The emergence of rookie slugger Evan Gattis meant a significant reduction in Laird's playing time while Brian McCann was on the disabled list recovering from shoulder surgery. And soon after McCann's return from the DL in early May, Laird, 33, was reduced to third-catcher status.
Braves catchers led the National League in home runs (14), RBI (43) and slugging percentage (.472) before Wednesday, and Gattis and McCann had all but one of the homers and all but six of the RBI. Gattis and McCann had a combined 184 at-bats at catcher before Wednesday, while Laird had 47 (he had a hit in his lone pinch-hit appearance).
“I mean, honestly, I want to win, and Gatty and Mac are doing a great job,” Laird said. “But for the most part, it's tough not getting in there and contributing, especially when you do get in there and you're having success. But it is what it is. With that (contract for) two years, there's really not any place I can go. But it does get frustrating, because I'm sitting on 48 at-bats and it's almost the middle of June.”
He understands the situation and how much it changed after he signed. The Braves could never have expected in November, when Gattis was just starting his breakout winter-ball season in Venezuela, that a 26-year-old non-roster player with no minor league experience above Double-A would have such an overwhelming spring training that it would force team officials to re-assess their catching plans.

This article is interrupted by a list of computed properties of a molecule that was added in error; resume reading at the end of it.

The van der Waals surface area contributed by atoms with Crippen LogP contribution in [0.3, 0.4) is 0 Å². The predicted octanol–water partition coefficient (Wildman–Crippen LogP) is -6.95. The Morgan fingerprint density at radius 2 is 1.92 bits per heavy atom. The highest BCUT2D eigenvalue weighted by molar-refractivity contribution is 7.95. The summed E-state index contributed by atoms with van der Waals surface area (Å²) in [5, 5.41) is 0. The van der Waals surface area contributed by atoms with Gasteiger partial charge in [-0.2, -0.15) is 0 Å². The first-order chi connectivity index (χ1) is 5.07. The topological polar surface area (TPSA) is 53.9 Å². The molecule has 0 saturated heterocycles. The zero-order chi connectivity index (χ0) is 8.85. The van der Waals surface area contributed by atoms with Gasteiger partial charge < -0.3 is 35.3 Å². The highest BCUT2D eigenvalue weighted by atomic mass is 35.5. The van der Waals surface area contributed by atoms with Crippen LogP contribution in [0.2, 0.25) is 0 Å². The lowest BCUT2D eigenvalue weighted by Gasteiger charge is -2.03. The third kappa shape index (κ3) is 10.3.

Ultimately, the reconfigured their roster in order to keep three catchers once McCann got back, and Laird was eventually reduced to his current role — as a glorified safety net that allows the Braves to play Gattis in left field or to pinch-hit Gattis or McCann when the other of those two is catching.
Laird continued to catch Julio Teheran's starts for several weeks as manager Fredi Gonzalez sought to have the savvy veteran continue helping the rookie pitcher mature and develop. But lately that role has also been reduced as keeping the bats of Gattis and McCann in the lineup became more of a priority.
“With three catchers, it's tough to keep everybody content and happy,” said Gonzalez, who nonetheless likes the flexibility it gives him to pinch-hit with Gattis or McCann. “Three catchers works. It's a better team with three catchers, strategically.”
Laird conceded that, yes, it can be a challenge to stay sharp with so little playing time and so few at-bats.
“Right now I'm going on one start in two weeks?” he said. “I played four days ago, but before that it had been, like, 10 days. And then I also got an at-bat the other day.
“I'm just doing the same approach I had last year. I'm not a big guy to go in there and swing and swing and swing. I just try to keep my approach the same every time I get in there, if I'm starting or if I'm coming in (off the bench). Just try to stay short (with his swing) and try to get base hits, not try to do too much. I think I've done a pretty good job.”